E3 2014: Titan Souls Is Part Shadow of the Colossus, Part Dark Souls, and All Fun
The developers of Titan Souls sure talk a big game. Being inspired by Dark Souls and Shadow of the Colossus means they've set their sights on two of the greatest games ever created. How in the world could any game possibly live up to that pedigree? Well, I am not going to get crazy by saying Titan Souls blows those two masterpieces out of the water (though that would have made for an attention-grabbing headline). But I don't think that comparison is out of place, either. This is an expertly designed, punishing action game in which bosses are your only foe (hello, Shadow of the Colossus) and any small mistake is cause for your immediate death (is that you Dark Souls?). But don't worry about how it stacks up to its progenitors. Instead, enjoy Titan Souls for what it is: another challenging adventure in which the thrill of victory is everything.
Things start simply enough. You play as a lone wanderer in a very foreign place. As you walk through the world, you see writing etched on the walls, streams running down mountain paths, and caves beckoning you to enter. It's almost peaceful. There are no animals to harm you or people to get in your way. It's just a lovely place to exist, reminiscent of The Legend of Zelda by way of Sword & Sorcery. The music adds to the dreamy atmosphere. A soulful melody warms your heart and calms your senses. Titan Souls would be a great place to take a vacation.
And then you enter one of those caves. The music suddenly shifts, becoming enraged and energetic, as a colossal boss rushes toward you. Isn't that always the case? You're relaxing on a beach in New Zealand when a cube creature tries to kill you. Well, you're not just going to wait to get flattened, are you? Dodge out of the way! The cube moves so fluidly you'd swear its sides were greased, and you have to run as fast as you can to keep it from squishing you. How could you even attack the darn thing when you're running for your life? And then it lunges in one direction while you dive in another, and you've bought some breathing room to mount your own attack. Aim carefully (and quickly, you have only a split second), and fire your arrow at is weak spot.
Did you land the hit? Congratulations, you just defeated your first boss. Yup, it takes only one hit. Of course, if you had been squished first, than you would have perished just as quickly. And if you had missed? Well, you can call the arrow back toward you while it's still airborne, or pick it back up once it's on the ground. So you see, even though the fights are incredibly frantic, you can't panic. Spamming your attack is going to lead to failure and frustration. Take your time, play smart, and end that monster's life like all the best hunters do.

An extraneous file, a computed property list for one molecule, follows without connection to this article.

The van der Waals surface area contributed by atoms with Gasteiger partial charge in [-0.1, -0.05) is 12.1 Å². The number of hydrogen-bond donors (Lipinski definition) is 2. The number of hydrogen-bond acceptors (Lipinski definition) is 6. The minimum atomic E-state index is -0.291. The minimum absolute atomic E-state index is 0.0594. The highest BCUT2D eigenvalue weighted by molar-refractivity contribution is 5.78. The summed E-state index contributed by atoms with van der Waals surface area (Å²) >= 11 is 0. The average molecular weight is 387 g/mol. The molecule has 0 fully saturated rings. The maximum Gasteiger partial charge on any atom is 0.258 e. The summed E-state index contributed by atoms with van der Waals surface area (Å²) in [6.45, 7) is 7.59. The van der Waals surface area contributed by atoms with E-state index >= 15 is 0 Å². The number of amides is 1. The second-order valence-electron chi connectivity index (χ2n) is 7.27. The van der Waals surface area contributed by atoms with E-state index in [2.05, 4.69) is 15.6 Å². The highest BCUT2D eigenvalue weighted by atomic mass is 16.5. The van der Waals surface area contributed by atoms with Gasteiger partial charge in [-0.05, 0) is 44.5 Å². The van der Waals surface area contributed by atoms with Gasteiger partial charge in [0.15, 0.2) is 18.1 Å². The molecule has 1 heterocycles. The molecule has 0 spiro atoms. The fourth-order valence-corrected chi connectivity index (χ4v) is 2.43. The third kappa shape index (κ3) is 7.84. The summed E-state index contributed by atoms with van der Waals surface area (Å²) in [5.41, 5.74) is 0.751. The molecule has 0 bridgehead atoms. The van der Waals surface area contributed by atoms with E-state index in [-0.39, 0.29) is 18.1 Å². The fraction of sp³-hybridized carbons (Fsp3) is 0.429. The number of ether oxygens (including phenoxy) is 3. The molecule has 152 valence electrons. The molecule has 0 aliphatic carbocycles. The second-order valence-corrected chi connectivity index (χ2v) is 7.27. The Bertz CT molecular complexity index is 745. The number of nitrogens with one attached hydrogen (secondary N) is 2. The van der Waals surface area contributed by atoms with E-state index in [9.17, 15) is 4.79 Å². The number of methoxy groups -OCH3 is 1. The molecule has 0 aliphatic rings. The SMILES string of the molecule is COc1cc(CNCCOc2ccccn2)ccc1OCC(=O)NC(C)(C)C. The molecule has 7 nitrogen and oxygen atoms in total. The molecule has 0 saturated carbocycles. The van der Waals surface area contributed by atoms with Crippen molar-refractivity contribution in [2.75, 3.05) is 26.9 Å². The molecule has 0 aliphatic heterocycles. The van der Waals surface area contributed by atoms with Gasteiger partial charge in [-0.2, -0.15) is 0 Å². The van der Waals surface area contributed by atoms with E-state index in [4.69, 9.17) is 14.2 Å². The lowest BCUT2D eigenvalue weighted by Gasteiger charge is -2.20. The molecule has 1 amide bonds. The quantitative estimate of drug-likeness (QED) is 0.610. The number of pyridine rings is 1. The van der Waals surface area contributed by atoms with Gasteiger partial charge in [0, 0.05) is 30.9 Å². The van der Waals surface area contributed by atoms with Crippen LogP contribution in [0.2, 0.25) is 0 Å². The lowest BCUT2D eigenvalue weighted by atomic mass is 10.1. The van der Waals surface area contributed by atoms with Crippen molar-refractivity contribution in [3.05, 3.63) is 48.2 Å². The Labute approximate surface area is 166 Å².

Not every boss in this easy. Yes, once you hit any of their weak spots, you win, but sometimes you have to do a little work to get to that point. Against a gelatinous blob, every hit slices it in half. So there's a whole group of bouncy monsters trying to flatten you as you create more and more hostile threats to get to the weak point buried under layers of fat. And if you die (which you often will), the music stops on a dime. It's really a great effect. Your heart is racing as you sprint around an arena, and you're nodding your head to the infectious tunes. And then you get too close to your foe and end up dead, and everything just stops. The screen goes black, the music dies, and you're left with your own sad thoughts.
One of the most appealing things is that there's no character upgrade. Having trouble killing that barebacked yeti? You can either move on to another battle or get better. It's a great system because you know that it's your own skill that needs enhancement, so instead of looking for an easy way to victory by improving your speed or power, you're looking within to figure out how you can do better. Everyone is on the same page, all the time, so you have no one to blame for failure but yourself.
One thing that I noticed is that at the start of every fight you see an odd assortment of characters on the screen. It seemed like a foreign language announcing who your foe was, but I wasn't sure. I asked the developers if we might see a nod to Ico or Nier, in which you learn the language of your enemies on a second playthrough. They didn't want to answer, which makes me think they're cooking up something interesting for New Game Plus. But for now, I'm just anxious for my first playthrough. Titan Souls isn't coming out until early next year (like every other game!) on the PC, and slightly later on the PS4 and Vita. It's going to be a long wait for me. I love difficult games that are fair, and the mysterious premise further cements Titan Souls as a game to watch out for.
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